was being experienced in a variety of settings. Tenured professors were
offered some time away - usually in the seventh year - for rest, renewal, and even research. It was a break from the normal round of things - a time to break free of the dangerous and debilitating patterns that might have developed. Eventually, some in the church picked up the practice. Which brings us to this day.


      As we are about to embark on our mutual sabbatical, there are a few lessons from which we can both take some instruction.

      The first is this: rest is good. That may sound antithetical to our
upbring, which included hymns such as “Work for the Night Is
Coming,” the first verse of which instructed us:

Work, for the night is coming,
Work through the morning hours;
Work while the dew is sparkling,
Work ‘mid springing flowers;
Work when the day grows brighter,
Work in the glowing sun;
Work, for the night is coming,
When man’s work is done.

“Come, labor on, who dares stand idle on the harvest plain?

Rescue the perishing,
Duty demands it;
Strength for thy labor the Lord will provide;
Back to the narrow way,
Patiently win them;
Tell the poor wand’rer a Savior has died.


Rest is good. Rest is necessary. Rest is a time of renewal and restoration. Sabbath time is rest time. Rest breaks the dangerous pattern of work, exhaustion, and fatigue that plague far too many of us. Rest is a gift from God.

      The second lesson is this: sabbath time is discovery time. Sabbath
time is a time when we can learn new things, experience new things,
discover new things. Each of us - you here and me away - will be
presented with many discoveries over the next three months. We will
receive visions, dream dreams, and our imaginations will receive an
influx of new possibilities. These are gifts from God, delivered to us by
the Spirit. There are times when we can receive such gifts only when we are not distracted by all the host of things that preoccupy us. Sabbath time is Spirit time - time when the Spirit can visit us and we can receive the Spirit - time in which we gain new revelations and our eyes are opened to new potential ministries.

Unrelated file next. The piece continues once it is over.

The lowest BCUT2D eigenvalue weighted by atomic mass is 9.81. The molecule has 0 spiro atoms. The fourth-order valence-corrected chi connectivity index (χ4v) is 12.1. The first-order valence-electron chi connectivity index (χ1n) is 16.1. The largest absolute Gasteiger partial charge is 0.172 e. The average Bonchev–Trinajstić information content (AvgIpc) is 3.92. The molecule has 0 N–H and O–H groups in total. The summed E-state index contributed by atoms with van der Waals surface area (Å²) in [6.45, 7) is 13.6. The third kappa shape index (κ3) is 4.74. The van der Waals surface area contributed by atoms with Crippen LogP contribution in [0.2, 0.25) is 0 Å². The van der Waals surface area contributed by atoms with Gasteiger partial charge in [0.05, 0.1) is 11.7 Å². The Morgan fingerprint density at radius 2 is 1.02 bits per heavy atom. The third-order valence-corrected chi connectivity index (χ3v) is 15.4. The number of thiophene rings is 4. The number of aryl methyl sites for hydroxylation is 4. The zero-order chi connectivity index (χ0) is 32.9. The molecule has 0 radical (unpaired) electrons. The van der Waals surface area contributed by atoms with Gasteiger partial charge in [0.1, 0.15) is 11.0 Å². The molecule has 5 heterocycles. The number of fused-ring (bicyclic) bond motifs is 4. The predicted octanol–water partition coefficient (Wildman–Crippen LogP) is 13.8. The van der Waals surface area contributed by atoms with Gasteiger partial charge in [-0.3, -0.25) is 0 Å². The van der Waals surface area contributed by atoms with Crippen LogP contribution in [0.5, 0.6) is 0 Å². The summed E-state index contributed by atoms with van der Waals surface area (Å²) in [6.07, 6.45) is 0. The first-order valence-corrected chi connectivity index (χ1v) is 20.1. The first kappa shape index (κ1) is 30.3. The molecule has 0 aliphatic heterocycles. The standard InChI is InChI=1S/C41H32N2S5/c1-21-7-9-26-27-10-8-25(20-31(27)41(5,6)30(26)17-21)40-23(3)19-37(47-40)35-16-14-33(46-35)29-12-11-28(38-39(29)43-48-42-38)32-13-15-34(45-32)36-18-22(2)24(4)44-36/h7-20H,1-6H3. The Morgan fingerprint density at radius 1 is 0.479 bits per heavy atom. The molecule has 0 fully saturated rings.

A final lesson is this: sabbath time can be frightening time. What
will I do without you there for 11 Sundays? What will I do without the
discipline of coming to the office and making the calls and doing the
paperwork and all the rest? What will I do without the community of
the church staff? And there will be corresponding frightening times for
you. What if we don’t like the preachers who will be here? What if
people drift away while Kevin is gone? What if so-and-so gets sick or -
God forbid - dies?

      Everything is in place for every imaginable contingency. The Elders are ready to step up and lead. The Deacons are going to be doing extra work. The staff has their marching orders. Things will be more than alright.

      If fear and anxiety show up, dismiss them with your best wishes and wait to hear what the Spirit offers instead.

      So, we begin our journey. Other journeys begin and continue today. The Spirit is among us - creating new possibilities - offering new dreams - instilling new visions.

      Sabbath time. Restful time. Renewing time. Discovery time. Spirit
time.

      Enjoy your sabbatical. And I promise, I will enjoy mine.
      Come, Spirit, come. For now and evermore. Amen.